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The National Space Council’s Scott Pace talks with Casey Dreier about the current administration’s sweeping new strategy that integrates all elements of space development and exploration.
Splashdown! The astronaut and former leader of Dragon capsule development at SpaceX is back to celebrate the spacecraft’s successful mission.
Are we learning how to keep men and women alive on a 3-year round trip to Mars?
The safe arrival of SpaceX’s Crew Dragon at the International Space Station is a huge success for NASA and policymakers who gambled years ago on the value of commercial partnerships for the agency.
After a special message we present highlights of the successful arrival at the International Space Station of the Crew Dragon spacecraft, followed by a visit to chilly Mars with planetary scientist Edgard Rivera-Valentin.
Former astronaut Garrett Reisman helped lead development of the SpaceX Crew Dragon spacecraft that is about to carry astronauts to the International Space Station.
American astronauts are about to fly from Florida to the International Space Station for the first time in nine years, thanks to the commercial space development initiative advocated for years by Lori Garver.
The U.S. space agency’s leader describes how NASA is responding to the pandemic crisis as it works to keep projects and missions on track.
Astrophysicist Javier Peralta, a team member on Japan's Akatsuki mission, takes us deep into Venus's thick, fast-moving clouds.
As NASA struggles to return humans to the Moon by 2024, it's worth asking: why did it stop in the first place? Space historian John Logsdon joins the show to discuss the politics behind the decision to abandon the Moon in 1972. Casey and Mat also discuss the proposal to offer a $2 billion prize for sending humans back to the Moon and establishing a base there, and why that's not good public policy.
Rick Davis is the perfect person to co-lead NASA’s Mars Human Landing Sites Study. No one is more devoted to putting human bootprints on the Red Planet. He returns to Planetary Radio for this inspiring and informative conversation about our progress. Bruce Betts leads off What’s Up with another brief LightSail 2 update. The Planetary Society’s solar sailing cubesat continues to raise its orbit.
Host Mat Kaplan in a long and fascinating conversation with Nicholas de Monchaux, author of Spacesuit: Fashioning Apollo. This great book is about much more than creation of the suits that allowed humans to walk and work on the Moon. Jason Davis shares pointers on looking for LightSail 2 overhead, while Bruce Betts provides a solar sail update in this week’s What’s Up. And you might win a Planetary Radio t-shirt!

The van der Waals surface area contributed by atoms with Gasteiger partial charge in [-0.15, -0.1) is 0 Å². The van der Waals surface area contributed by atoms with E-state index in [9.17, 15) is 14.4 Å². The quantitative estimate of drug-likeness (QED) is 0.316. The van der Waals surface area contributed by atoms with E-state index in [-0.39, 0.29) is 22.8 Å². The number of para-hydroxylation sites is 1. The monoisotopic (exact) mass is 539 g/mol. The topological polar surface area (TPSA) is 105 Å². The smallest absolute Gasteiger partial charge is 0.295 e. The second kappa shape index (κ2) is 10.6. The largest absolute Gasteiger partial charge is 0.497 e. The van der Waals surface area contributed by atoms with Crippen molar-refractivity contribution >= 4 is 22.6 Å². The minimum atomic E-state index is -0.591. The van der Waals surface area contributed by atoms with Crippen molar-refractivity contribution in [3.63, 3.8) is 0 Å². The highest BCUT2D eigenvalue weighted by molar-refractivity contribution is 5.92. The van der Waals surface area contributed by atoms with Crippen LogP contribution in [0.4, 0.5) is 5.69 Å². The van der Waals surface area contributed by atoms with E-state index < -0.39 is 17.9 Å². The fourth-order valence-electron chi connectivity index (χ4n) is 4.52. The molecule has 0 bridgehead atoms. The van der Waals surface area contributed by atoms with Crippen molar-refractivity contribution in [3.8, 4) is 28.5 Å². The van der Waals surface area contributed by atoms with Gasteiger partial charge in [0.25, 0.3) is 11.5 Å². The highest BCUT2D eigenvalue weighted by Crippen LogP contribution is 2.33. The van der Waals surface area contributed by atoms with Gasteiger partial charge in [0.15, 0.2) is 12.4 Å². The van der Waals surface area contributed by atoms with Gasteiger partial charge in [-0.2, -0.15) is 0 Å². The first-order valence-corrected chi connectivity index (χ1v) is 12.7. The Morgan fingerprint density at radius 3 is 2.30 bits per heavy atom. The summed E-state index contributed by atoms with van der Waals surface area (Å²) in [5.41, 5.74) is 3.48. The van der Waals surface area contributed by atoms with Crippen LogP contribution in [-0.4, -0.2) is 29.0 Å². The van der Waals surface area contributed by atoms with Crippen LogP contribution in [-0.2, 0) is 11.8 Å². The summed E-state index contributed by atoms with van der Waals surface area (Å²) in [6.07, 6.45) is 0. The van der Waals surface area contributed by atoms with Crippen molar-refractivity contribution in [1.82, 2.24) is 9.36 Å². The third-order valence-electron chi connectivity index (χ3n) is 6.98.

Did the public support Project Apollo? Dr. Emily Margolis joins the show to explore the domestic politics and cultural impact of the space age throughout the 1960s. Despite the success of the lunar landings, there was more opposition to Apollo than we generally remember.
In the final episode, producer Mat Kaplan joins Casey to reflect on the lessons and legacy of Apollo. Was it a burden on the space program or a gift for future generations? What can we take away from this single data point of humans walking on another world? And what should we be wary of?
After more than a decade's worth of work and billions of dollars spent, the United States could send humans to the surface of the Moon whenever it wanted. But after landing only six times, the country just walked away, closing down production lines, laying off tens of thousands of workers, and committing humans to low-Earth orbit seemingly indefinitely. Why did it end? And was this inevitable?
Poppy Northcutt was a pioneer—the first woman to work as an engineer in Apollo Mission Control. The program she helped to create got the astronauts back to Earth. Fifty years later, she sits down with Mat Kaplan for a look back.
In 1964, 40% of the public did not approve of Project Apollo, and more than 50% did not think the moon shot was "worth the cost" throughout the 1960s. Kennedy himself questioned the commitment and considered cooperating—instead of competing—with the Soviet Union in space. At the same time, there was an explosion of space-related pop culture and citizen engagement with the space race. Dr. Emily Margolis, whose dissertation was titled Space Travel at 1G: Space Tourism in Cold War America, joins the show to explore the complicated politics of the home front during Project Apollo.
The Soviet space program launched the first artificial satellite, the first man, and the first woman into space. Soviet cosmonauts performed the first spacewalk and piloted the first two-person spacecraft. But it was the United States that placed the first humans on the surface of the Moon. What happened? Dr. Asif Siddiqi, author of Challenge to Apollo: The Soviet Union and the Space Race (PDF Download), helps answer that question.
Space historian Dr. Roger Launius joins the show to explain why Apollo happened the way it did, how a moonshot briefly became a solution to a national security problem, and why it is unlikely to happen again.
When President Kennedy announced Project Apollo, the United States was locked in a global ideological conflict with the Soviet Union. But how did the idea of a Moon shot come to be the answer to a political problem? And why did it happen when it did? Dr. Roger Launius, former Chief Historian of NASA and currently the Principal at Launius Historical Services, explains why Apollo happened and where it came from. His latest book, Apollo's Legacy: Perspectives on the Moon Landings is available now.